From the editor’s desk:

The Interim editor, Paul Tuns

In January, something extraordinary happened: a National Hockey League hockey player, Philadelphia Flyer’s defenseman Ivan Provorov, took to the pre-game practice wearing his regular jersey. It launched hundreds of columns in both the sports pages and editorial pages and conversations on radio about the so-called homophobia problem in hockey. Provorov declined to signify support for the team’s Pride Night, part of the NHL’s “Hockey is for Everyone” initiative catering to various “underrepresented” minorities, including people who identify as homosexual or transgender, to (in the words on the NHL’s website) “drive positive social change and foster more inclusive communities.” It was clear from much of the reaction that Provorov is not part of their inclusive community.

The rest of the Flyer’s team donned LGBT-themed warmup jerseys and used rainbow tape on their hockey sticks, which were later auctioned to raise money for LGBQT+ causes. Provorov said that he could not show support for a cause that was inimical to his Russian Orthodox beliefs. He defended his actions: “I respect everyone. I respect everybody’s choices. My choice is to stay true to myself and my religion.” Not a chance that was going to happen. Queue the outrage. Some pundits said it was indicative of precisely why Pride Nights were needed and that an example should be made of the player (benching him) and the team for tolerating his actions (through a large fine). Some went further. Rachael Millanta of the sports betting side BetMGM tweeted, “Stop letting bigots hide behind their cherry-picked religion.” (Never mind that Provorov is doing the opposition of cherry-picking from his religion, considering that he is faithfully refusing to witness against his church’s moral instruction that homosexual acts are sinful; it is apostates who curry favour with fashion that are cherry-picking.) Kurt Weaver of You Can Play, which partners with the NHL on LGBQT+ issues, said that there needs to be “some more direct conversations around what it means to be a teammate.” In the spirit of tolerance, NHL Network analyst E.J. Hradek literally said Provorov should return to Russia. The Russian-born Provorov moved to the United States when he was 13.

Notice that Provorov did not criticize people who identify has homosexual or transgender. He simply refused to participate in a show of support by wearing their rainbow colours. For that, he is deemed homophobic and transphobic. For that, he needed to be made an example.

Over the next few weeks, three teams – the New York Rangers, New York Islanders, and Minnesota Wild – either cancelled their Pride Night or held it without players wearing special jerseys or using coloured hockey stick tape. The reaction was predictable. On one podcast, all four panelists agreed it was “unacceptable” and that the NHL was “hypocritical” in promoting its Hockey is For Everyone theme; one panelist said NHL players not wearing rainbow pre-game practice jerseys was a sign that the  NHL “doesn’t want members of the LGBTQ community to exist.”

Everything calmed down for a month until the San Jose Sharks hosted their Pride Night on March 18 and Sharks goaltender James Reimer (who used to play with the Toronto Maple Leafs) chose not to participate. Reimer, a Mennonite from rural Manitoba, released a statement: “For all 13 years of my NHL career, I have been a Christian – not just in title, but in how I choose to live my life daily. I have a personal faith in Jesus Christ who died on the cross for my sins and, in response, asks me to love everyone and follow Him… In this specific instance, I am choosing not to endorse something that is counter to my personal convictions which are based on the Bible, the highest authority in my life.”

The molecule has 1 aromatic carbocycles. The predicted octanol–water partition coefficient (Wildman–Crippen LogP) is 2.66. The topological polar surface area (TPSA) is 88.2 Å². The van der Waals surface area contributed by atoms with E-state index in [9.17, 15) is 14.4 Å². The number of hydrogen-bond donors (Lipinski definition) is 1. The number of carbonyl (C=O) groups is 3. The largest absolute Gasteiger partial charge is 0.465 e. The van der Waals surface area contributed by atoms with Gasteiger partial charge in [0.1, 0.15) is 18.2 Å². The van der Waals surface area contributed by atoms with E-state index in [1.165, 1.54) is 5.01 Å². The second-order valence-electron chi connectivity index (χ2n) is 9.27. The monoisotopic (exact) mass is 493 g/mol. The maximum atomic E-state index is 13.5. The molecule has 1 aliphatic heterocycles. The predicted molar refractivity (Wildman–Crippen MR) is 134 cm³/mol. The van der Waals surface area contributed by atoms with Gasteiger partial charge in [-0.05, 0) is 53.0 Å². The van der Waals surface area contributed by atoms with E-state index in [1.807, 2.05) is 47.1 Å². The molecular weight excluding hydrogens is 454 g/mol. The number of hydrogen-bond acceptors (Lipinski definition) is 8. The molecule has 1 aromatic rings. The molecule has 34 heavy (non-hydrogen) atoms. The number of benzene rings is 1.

There was no shortage of pundits ready to explain that Christians should accept homosexuals; Michael Coren wrote one such column on the TVO website, insisting that the Bible can be taken literally or seriously but not both, and accused (to use Millanta’s words) some Christians of cherry-picking their beliefs.

Then there was Brian Burke, the president of the Pittsburg Penguins and founder of the You Can Play Project, which seeks to increase LGBQT+ participation in hockey. Burke told NBC: “I am extremely disappointed. I wish players would understand that the Pride sweaters are about inclusion and welcoming everybody. A player wearing Pride colors or tape isn’t endorsing a set of values or enlisting in a cause! He is saying you are welcome here. And you are, in every single NHL building.” That is on its face wrong; many teams sell off the paraphernalia to benefit LGBTQ+ causes which would be an endorsement or enlistment in the cause.

The Czech dissident Vaclav Havel said that all ideologies depend on affirming rituals. As National Review’s Nathan Hochman wrote about Provorov, the reaction to dissenters of LGBQT+ celebrations “only underscores that Pride Night is about something more than its stated mission of ‘gay acceptance.’ It’s practical purpose is not just to advocate for a pluralist culture that tolerates gay Americans, but to elevate LGBT identity to the marker of a deified class beyond reproach and to delegitimize any object.”

The reaction to Provorov and Reimer sends a clear message: welcome people who identify by their sexual sins and gender confusion, or be unwelcome in the NHL. All must bow to the Altar of Pride; it is the price of participation in polite society. There is a silver lining. Standing up for one’s beliefs is contagious. Now that Provorov and Reimer have done so, may others – both in sports and other walks of life – stand up for what they believe is true.